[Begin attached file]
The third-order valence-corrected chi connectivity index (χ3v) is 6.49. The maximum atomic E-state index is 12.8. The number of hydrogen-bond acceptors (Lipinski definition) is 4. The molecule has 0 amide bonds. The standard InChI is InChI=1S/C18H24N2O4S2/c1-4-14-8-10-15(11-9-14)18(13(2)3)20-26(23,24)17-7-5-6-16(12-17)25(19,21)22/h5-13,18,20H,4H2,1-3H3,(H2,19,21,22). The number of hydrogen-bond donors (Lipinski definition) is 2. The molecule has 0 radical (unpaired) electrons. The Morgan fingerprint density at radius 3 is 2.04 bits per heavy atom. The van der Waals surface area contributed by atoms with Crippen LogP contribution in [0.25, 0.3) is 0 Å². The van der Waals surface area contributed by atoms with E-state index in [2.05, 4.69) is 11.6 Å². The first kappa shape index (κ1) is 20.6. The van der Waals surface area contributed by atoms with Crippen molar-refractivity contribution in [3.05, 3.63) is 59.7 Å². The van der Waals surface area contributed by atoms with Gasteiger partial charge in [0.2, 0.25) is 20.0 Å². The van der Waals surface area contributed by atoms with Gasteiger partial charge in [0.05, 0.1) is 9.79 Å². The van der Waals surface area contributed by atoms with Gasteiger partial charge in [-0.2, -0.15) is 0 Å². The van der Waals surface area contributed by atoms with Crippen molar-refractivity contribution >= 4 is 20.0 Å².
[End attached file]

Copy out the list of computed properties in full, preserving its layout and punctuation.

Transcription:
The third-order valence-corrected chi connectivity index (χ3v) is 6.49. The maximum atomic E-state index is 12.8. The number of hydrogen-bond acceptors (Lipinski definition) is 4. The molecule has 0 amide bonds. The standard InChI is InChI=1S/C18H24N2O4S2/c1-4-14-8-10-15(11-9-14)18(13(2)3)20-26(23,24)17-7-5-6-16(12-17)25(19,21)22/h5-13,18,20H,4H2,1-3H3,(H2,19,21,22). The number of hydrogen-bond donors (Lipinski definition) is 2. The molecule has 0 radical (unpaired) electrons. The Morgan fingerprint density at radius 3 is 2.04 bits per heavy atom. The van der Waals surface area contributed by atoms with Crippen LogP contribution in [0.25, 0.3) is 0 Å². The van der Waals surface area contributed by atoms with E-state index in [2.05, 4.69) is 11.6 Å². The first kappa shape index (κ1) is 20.6. The van der Waals surface area contributed by atoms with Crippen molar-refractivity contribution in [3.05, 3.63) is 59.7 Å². The van der Waals surface area contributed by atoms with Gasteiger partial charge in [0.2, 0.25) is 20.0 Å². The van der Waals surface area contributed by atoms with Gasteiger partial charge in [0.05, 0.1) is 9.79 Å². The van der Waals surface area contributed by atoms with Gasteiger partial charge in [-0.2, -0.15) is 0 Å². The van der Waals surface area contributed by atoms with Crippen molar-refractivity contribution >= 4 is 20.0 Å².